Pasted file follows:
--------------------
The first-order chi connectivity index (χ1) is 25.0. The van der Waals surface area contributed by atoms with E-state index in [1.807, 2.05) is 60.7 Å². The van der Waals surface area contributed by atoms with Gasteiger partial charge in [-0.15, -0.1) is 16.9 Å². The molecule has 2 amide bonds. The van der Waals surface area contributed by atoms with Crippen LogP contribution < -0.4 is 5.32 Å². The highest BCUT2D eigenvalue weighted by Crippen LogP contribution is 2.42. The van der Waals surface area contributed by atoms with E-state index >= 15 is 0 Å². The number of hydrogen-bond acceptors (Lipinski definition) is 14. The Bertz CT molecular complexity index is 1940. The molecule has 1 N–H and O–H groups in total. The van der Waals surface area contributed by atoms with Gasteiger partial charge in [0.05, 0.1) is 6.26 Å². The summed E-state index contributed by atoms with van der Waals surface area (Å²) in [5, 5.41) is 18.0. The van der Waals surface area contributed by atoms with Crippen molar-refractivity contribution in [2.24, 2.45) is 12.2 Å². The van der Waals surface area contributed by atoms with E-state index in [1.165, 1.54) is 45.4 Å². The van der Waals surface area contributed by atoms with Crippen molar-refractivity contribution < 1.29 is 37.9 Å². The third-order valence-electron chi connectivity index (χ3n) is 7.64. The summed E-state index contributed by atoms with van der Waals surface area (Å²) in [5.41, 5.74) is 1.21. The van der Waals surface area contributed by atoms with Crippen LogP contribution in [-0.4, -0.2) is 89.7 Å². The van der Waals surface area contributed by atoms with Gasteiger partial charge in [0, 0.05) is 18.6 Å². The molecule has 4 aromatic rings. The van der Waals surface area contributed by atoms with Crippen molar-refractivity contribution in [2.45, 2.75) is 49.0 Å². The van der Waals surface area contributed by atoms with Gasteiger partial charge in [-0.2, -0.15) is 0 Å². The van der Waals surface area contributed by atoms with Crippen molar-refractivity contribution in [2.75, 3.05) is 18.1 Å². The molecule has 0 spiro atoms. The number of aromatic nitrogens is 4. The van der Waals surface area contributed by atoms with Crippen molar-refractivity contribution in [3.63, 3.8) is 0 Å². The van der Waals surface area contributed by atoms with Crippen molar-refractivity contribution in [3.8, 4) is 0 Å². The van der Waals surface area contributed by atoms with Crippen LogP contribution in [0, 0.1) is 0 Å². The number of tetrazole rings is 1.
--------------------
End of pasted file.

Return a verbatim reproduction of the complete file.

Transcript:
The first-order chi connectivity index (χ1) is 25.0. The van der Waals surface area contributed by atoms with E-state index in [1.807, 2.05) is 60.7 Å². The van der Waals surface area contributed by atoms with Gasteiger partial charge in [-0.15, -0.1) is 16.9 Å². The molecule has 2 amide bonds. The van der Waals surface area contributed by atoms with Crippen LogP contribution < -0.4 is 5.32 Å². The highest BCUT2D eigenvalue weighted by Crippen LogP contribution is 2.42. The van der Waals surface area contributed by atoms with E-state index >= 15 is 0 Å². The number of hydrogen-bond acceptors (Lipinski definition) is 14. The Bertz CT molecular complexity index is 1940. The molecule has 1 N–H and O–H groups in total. The van der Waals surface area contributed by atoms with Gasteiger partial charge in [0.05, 0.1) is 6.26 Å². The summed E-state index contributed by atoms with van der Waals surface area (Å²) in [5, 5.41) is 18.0. The van der Waals surface area contributed by atoms with Crippen molar-refractivity contribution in [2.24, 2.45) is 12.2 Å². The van der Waals surface area contributed by atoms with E-state index in [1.165, 1.54) is 45.4 Å². The van der Waals surface area contributed by atoms with Crippen molar-refractivity contribution < 1.29 is 37.9 Å². The third-order valence-electron chi connectivity index (χ3n) is 7.64. The summed E-state index contributed by atoms with van der Waals surface area (Å²) in [5.41, 5.74) is 1.21. The van der Waals surface area contributed by atoms with Crippen LogP contribution in [-0.4, -0.2) is 89.7 Å². The van der Waals surface area contributed by atoms with Gasteiger partial charge in [0, 0.05) is 18.6 Å². The molecule has 4 aromatic rings. The van der Waals surface area contributed by atoms with Crippen molar-refractivity contribution in [2.45, 2.75) is 49.0 Å². The van der Waals surface area contributed by atoms with Gasteiger partial charge in [-0.2, -0.15) is 0 Å². The van der Waals surface area contributed by atoms with Crippen molar-refractivity contribution in [2.75, 3.05) is 18.1 Å². The molecule has 0 spiro atoms. The number of aromatic nitrogens is 4. The van der Waals surface area contributed by atoms with Crippen molar-refractivity contribution in [3.63, 3.8) is 0 Å². The van der Waals surface area contributed by atoms with Crippen molar-refractivity contribution in [3.8, 4) is 0 Å². The van der Waals surface area contributed by atoms with Crippen LogP contribution in [0, 0.1) is 0 Å². The number of tetrazole rings is 1.